Spider-Man has always been with the themes as a formula. This is no different in this spin-off, which revolves around Miles Morales, a young man whose mother fights in politics against corrupt politicians and rogue companies. The central theme is electricity. You notice it in the story, but also in Miles Morales himself, electricity is what distinguishes him most from Peter Parker.

Miles can energize his body with “venom”, a kind of orange lightning. With venom, he can hurl enemies through rooms, make them immobile, or simply provide them with an electric shock. He also uses electricity in puzzles. Miles needs, for example, to charge generators or connect electricity networks to venom.

Electricity also plays a major role thematically. A new energy company, Roxxon, appears to have a very big say in New York City’s work. Roxxon’s motives therefore seem double. Miles’s mother, who still has to recover from the loss of her husband in the first part, therefore turns to politics.

There is therefore a lot, um, tension (see what i did there :p ) between the family members. And then there is Miles’s best friend, who, together with her brother and Miles herself, is closely involved in the development of new technology. They are working on a new form of energy that could replace electricity: NuForm.

The story in Spider-Man: Miles Morales is a bit silly, but the game gets away with that because even the somewhat silly narrative brackets remain entirely within the acceptable comic book spectrum. This game contains some strong and genuinely emotional narrative moments. Developer Insomniac Games does that very well. Miles Morales goes through bizarre things, but feels more human than superhero.

Peter Parker doesn’t play a big role in this story, if you think that after the trailers. He is going on vacation with his now well-known girlfriend, and so Miles,  for the first time, has to take over from him for a week or two.
This part was therefore completed much earlier than the original. You’ll be through it within twelve hours, but it feels much faster. The pacing is very high and exciting turns follow each other in rapid succession. It is therefore difficult to put the controller down. Compared to the original Marvel’s Spider-Man, Miles Morales feels trim. After completing the game, you can still play the friendly neighborhood hero. Miles has his own app that residents can use to call on him. It is an ingenious alternative to a quest system.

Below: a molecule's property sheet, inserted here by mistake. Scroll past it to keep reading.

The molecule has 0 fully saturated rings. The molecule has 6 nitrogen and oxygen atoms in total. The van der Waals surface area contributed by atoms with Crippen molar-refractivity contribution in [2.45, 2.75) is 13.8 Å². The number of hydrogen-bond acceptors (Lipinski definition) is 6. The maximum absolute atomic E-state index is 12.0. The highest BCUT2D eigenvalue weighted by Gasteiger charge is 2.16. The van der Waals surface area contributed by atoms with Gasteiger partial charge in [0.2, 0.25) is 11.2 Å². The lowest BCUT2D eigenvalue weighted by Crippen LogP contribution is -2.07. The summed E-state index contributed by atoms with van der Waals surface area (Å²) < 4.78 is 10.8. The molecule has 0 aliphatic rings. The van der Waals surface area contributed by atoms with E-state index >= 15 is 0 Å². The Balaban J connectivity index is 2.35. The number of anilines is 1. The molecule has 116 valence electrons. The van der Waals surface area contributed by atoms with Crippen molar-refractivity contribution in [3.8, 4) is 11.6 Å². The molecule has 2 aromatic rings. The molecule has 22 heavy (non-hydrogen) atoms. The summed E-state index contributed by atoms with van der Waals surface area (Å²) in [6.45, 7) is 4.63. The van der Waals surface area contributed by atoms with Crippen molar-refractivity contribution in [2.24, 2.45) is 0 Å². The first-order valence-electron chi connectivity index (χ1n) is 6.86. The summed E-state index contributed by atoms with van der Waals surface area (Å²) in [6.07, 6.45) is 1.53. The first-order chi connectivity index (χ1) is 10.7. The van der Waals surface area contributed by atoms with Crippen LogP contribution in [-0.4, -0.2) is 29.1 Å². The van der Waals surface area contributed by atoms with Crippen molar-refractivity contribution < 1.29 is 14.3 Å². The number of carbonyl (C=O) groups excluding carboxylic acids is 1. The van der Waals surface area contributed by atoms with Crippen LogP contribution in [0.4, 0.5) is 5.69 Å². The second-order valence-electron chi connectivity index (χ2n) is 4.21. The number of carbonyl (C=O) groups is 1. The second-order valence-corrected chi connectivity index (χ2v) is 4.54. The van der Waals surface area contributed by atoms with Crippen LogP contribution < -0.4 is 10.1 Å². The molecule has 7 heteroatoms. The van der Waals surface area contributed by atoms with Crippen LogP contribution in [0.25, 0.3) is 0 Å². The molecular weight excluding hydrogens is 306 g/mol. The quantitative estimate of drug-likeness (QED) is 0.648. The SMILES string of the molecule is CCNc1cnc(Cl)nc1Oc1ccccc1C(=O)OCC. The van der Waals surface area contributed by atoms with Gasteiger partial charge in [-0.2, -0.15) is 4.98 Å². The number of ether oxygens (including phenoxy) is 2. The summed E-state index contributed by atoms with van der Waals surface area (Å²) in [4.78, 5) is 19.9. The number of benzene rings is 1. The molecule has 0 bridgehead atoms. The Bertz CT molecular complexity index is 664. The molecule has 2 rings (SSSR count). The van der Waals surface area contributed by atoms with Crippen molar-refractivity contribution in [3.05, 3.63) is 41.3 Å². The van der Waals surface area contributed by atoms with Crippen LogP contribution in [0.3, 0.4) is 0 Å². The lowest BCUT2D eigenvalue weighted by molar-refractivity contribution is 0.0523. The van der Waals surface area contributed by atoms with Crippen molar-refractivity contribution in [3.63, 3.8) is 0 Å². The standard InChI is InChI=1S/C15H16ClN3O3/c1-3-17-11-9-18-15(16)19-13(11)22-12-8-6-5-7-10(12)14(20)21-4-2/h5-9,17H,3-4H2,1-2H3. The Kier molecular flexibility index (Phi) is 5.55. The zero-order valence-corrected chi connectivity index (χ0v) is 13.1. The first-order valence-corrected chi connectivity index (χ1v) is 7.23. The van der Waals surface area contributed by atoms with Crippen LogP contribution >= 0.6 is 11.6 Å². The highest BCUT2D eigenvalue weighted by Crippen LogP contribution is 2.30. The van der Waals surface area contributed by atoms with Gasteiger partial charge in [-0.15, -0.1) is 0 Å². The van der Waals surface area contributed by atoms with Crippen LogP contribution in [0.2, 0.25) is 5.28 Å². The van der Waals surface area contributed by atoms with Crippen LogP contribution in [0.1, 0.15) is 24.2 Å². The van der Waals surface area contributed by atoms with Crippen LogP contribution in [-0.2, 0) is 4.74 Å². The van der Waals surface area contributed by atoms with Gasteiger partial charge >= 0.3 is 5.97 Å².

Also interesting are the special powers that Miles has. The normal combat, against normal enemies, was a bit more aggressive in the previous part, given Miles has invisibility and Peter Parker had some strong area-of-attack attacks. Perhaps the subtlest difference between the two games is the music. Miles Morales leans a little more towards hip hop. Beats are mixed through the symphonic orchestral music, which you hear well during fights, among other things, a subtle but appropriate addition.

Spider-Man: Miles Morales will be released on the PlayStation 4, but also on the new PlayStation 5. This game is very nice on the PlayStation 5, partly thanks to ray tracing. You play at 30 fps. Without ray tracing, the game runs at 60 fps.

There is a time when ray tracing almost perfectly is on display . You then enter an enemy base under supervision. The hallway is infused with purple lighting and flashing monitors with an Outrun-esque aesthetic. In this shot, the lighting reflects on the shiny coats, but especially on the floors.

Ray tracing also gets the literal opportunity to shine on the windows of flats and in the well-placed rain puddles. Whether all of that justifies the loss of 60 fps is personal. I don’t think so. That high frame rate is really nice, especially during the hectic fights. But you have to make that decision yourself.

In the game you don’t notice much of the new adaptive triggers, although they do make sure that you have to press “harder” while spinning through the city,  a great effect. The haptic feedback is not very impressive either. You only really notice when very heavy enemies thunder through the image, such as an enemy of rhino-like proportions.

Whether you play this game on the previous or the new PlayStation, Miles Morales is very rewarding. It tells a concise yet intense story, introduces some really entertaining twists, and there’s a lot to collect, solve and battle out in New York.



+ Very entertaining storyline
+ Beautifull and vivid game world
+ Ray tracing showcases beautifully

– Faster finished than hoped